Tuesday, 12 February 2019 12:04

Scheduling a special election for the 3rd District could be tricky; 9th still without representation

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Scheduling a special election for the 3rd District could be tricky; 9th still without representation William R. Toler - Richmond Observer

RALEIGH — Figuring out the logistics for a special election to fill the vacancy left by the passing of Rep. Walter Jones Jr., R-3rd District, won’t be easy, said Gerry Cohen, former special counsel to the General Assembly.


North Carolina has its second congressional vacancy after Jones died Feb. 10. The 9th Congressional District is also without a representative while investigations into alleged absentee ballot fraud continue. The State Board of Elections has scheduled an evidentiary hearing next week to consider those allegations.

Gov. Roy Cooper is tasked under the U.S. Constitution to issue a writ of election for the 3rd Congressional District to fill the vacancy left by Jones. The writ of election will set the dates for candidate filings, primaries, the special election itself, and provide enough time for absentee voting.

The question now is what the timeline for a special election will actually look like and what challenges election officials might face. Cohen has some ideas on what North Carolinians can expect for a special election.

Cohen said if the governor opened candidate filing next week, then realistically the earliest a primary could be held is early May. After allowing time for a canvass, recounts, and preparing absentee ballots for the next election, a second primary could be scheduled for July.

Municipal elections for the counties in the 3rd Congressional District will be in November, with several municipalities holding nonpartisan primaries in October.

“It’s a lot of moving pieces trying to figure out how to shoehorn the special election in with the municipal elections going on,” Cohen said.

Federal law requires 45 days for absentee voting in the case of U.S. House vacancies. The timeline for a special election will have to take that into account, as well as carving out time for a second primary if no candidate receives 30 percent of the vote. The governor could speed up the timeline if there isn’t a second primary, but he would have to specify that in his writ of election.

“We could wind up with a primary in May and maybe a spot for a runoff election in July, but then it becomes harder to work in the election itself,” Cohen said.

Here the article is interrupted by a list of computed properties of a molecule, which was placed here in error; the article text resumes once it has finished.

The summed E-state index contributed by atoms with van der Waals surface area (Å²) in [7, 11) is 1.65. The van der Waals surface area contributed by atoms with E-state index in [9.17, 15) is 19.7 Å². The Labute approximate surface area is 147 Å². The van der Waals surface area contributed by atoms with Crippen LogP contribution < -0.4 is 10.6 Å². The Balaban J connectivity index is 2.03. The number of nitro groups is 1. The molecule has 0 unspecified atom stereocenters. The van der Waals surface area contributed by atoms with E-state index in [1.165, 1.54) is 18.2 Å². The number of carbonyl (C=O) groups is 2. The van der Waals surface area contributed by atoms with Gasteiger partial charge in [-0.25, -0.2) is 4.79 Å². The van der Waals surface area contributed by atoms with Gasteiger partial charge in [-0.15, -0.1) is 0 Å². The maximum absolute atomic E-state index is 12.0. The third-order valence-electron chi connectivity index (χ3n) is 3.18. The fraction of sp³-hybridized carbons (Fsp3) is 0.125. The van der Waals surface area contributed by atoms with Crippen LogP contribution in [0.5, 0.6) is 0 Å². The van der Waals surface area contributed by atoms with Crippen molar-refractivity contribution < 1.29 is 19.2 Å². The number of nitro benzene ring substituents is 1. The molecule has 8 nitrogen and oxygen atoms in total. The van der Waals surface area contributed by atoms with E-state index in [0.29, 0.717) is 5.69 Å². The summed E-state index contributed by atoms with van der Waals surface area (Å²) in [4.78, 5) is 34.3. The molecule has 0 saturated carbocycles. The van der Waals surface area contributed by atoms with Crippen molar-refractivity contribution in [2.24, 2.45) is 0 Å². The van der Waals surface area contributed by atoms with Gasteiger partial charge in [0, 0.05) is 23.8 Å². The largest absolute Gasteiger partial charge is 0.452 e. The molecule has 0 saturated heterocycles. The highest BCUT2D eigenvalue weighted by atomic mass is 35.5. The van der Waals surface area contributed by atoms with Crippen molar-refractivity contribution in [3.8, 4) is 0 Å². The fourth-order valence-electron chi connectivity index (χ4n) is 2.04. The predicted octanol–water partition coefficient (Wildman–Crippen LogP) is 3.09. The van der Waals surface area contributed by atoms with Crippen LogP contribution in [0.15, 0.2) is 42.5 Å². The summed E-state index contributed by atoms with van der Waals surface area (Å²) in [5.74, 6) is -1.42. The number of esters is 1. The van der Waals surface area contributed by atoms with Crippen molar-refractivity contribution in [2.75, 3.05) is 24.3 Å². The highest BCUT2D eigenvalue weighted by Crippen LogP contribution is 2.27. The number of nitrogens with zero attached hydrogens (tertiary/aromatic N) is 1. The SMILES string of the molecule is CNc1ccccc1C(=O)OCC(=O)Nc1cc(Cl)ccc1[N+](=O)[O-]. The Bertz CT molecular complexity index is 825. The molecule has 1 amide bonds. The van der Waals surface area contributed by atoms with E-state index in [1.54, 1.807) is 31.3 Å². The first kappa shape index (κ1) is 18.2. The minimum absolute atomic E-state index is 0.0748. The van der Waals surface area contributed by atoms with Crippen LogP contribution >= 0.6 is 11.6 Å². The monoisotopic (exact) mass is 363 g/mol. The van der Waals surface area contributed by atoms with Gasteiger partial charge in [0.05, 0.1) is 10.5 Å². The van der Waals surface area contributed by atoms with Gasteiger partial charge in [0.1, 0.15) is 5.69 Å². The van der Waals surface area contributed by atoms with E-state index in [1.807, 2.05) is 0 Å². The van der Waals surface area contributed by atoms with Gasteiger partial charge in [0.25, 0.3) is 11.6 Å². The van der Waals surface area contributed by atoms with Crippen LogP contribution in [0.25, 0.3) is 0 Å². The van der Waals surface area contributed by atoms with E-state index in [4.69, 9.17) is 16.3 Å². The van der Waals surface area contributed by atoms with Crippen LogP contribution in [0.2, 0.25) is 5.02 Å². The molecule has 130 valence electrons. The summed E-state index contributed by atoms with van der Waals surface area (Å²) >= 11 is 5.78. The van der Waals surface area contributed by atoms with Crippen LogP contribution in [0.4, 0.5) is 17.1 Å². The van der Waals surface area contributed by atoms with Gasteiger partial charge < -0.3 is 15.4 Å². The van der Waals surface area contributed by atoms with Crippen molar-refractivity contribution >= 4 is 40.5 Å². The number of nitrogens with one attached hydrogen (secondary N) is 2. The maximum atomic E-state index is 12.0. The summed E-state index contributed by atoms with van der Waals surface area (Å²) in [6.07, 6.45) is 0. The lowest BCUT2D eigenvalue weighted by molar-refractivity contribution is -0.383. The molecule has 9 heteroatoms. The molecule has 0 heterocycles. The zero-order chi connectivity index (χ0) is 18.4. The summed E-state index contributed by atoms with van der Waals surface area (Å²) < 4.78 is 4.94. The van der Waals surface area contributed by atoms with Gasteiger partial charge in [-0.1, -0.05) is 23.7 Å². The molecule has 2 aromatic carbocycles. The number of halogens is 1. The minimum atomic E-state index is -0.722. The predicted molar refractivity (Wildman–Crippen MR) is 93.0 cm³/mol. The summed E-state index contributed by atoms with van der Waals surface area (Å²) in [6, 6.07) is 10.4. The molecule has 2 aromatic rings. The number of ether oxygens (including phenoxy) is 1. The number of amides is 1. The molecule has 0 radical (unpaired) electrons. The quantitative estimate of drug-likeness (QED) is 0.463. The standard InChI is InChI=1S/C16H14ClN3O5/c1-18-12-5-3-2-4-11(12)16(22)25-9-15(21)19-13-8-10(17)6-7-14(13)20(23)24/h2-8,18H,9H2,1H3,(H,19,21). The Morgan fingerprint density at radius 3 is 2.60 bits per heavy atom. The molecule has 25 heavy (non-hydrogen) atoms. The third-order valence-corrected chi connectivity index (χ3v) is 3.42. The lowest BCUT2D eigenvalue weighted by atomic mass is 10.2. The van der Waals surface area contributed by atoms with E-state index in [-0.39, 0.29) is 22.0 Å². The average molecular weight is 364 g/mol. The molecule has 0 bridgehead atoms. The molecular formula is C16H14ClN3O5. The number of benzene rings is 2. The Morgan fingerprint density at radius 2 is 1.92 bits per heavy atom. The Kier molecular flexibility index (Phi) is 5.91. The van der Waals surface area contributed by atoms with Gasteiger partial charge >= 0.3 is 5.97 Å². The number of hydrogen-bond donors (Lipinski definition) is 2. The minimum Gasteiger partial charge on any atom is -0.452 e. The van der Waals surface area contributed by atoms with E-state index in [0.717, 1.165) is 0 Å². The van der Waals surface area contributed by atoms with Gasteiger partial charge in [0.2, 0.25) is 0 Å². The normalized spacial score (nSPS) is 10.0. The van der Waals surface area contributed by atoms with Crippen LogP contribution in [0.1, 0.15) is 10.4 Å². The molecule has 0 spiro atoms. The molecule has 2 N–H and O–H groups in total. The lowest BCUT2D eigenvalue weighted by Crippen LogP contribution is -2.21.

The special election itself could be scheduled for November alongside the municipal elections. That’s what former Gov. Pat McCrory did after former Democratic Rep. Mel Watt resigned from the 12th Congressional District in mid-January 2014 to take a job running a federal housing agency.

Cohen said the special election for the 3rd District will be the state’s first standalone U.S. House vacancy primary, assuming two or more people file in a party.

“A standalone primary would probably mean a lower turnout, and it will probably be pretty expensive to run it on its own,” Cohen said. “We have this new early voting law passed last year that gives counties very little discretion in their early voting schedule. They have to have 13 weekdays [of early voting], 7 a.m. to 7 p.m.”

The state’s new voter ID law will complicate a special election for the 3rd District. Carolina Journal asked the N.C. State Board of Elections how the voter ID law would affect the 3rd Congressional District special election. At press time, the legal team for the state board was considering the question.

During the November 2018 general election, voters approved a constitutional amendment to require photo ID in all future elections. The General Assembly passed Senate Bill 824 to set the standards for voter ID, but the elections board hasn’t approved regulations defining the allowable forms of ID.

“The state isn’t and won’t be ready for these new special county IDs,” Cohen said.

With a special election possible in the contested 9th Congressional District, lawmakers pre-emptively exempted that race from the voter ID law. No such exemption was carved out for a sudden vacancy this year, meaning the voter ID law would probably apply to the special election for the 3rd District. Cohen said there isn’t enough time for the election boards to comply with voter ID in time for a May primary, but lawmakers could pass a legislative fix.

“I don’t know whether the legislature will step in to do that, but I don’t see how the counties could possibly administer a voter ID system in a May primary when a lot of the rulemaking is still going on and the counties would be lucky to start issuing these IDs in May,” Cohen said.

Cohen said 1818 is the most recent time North Carolina has had two different U.S. House vacancies in the same year.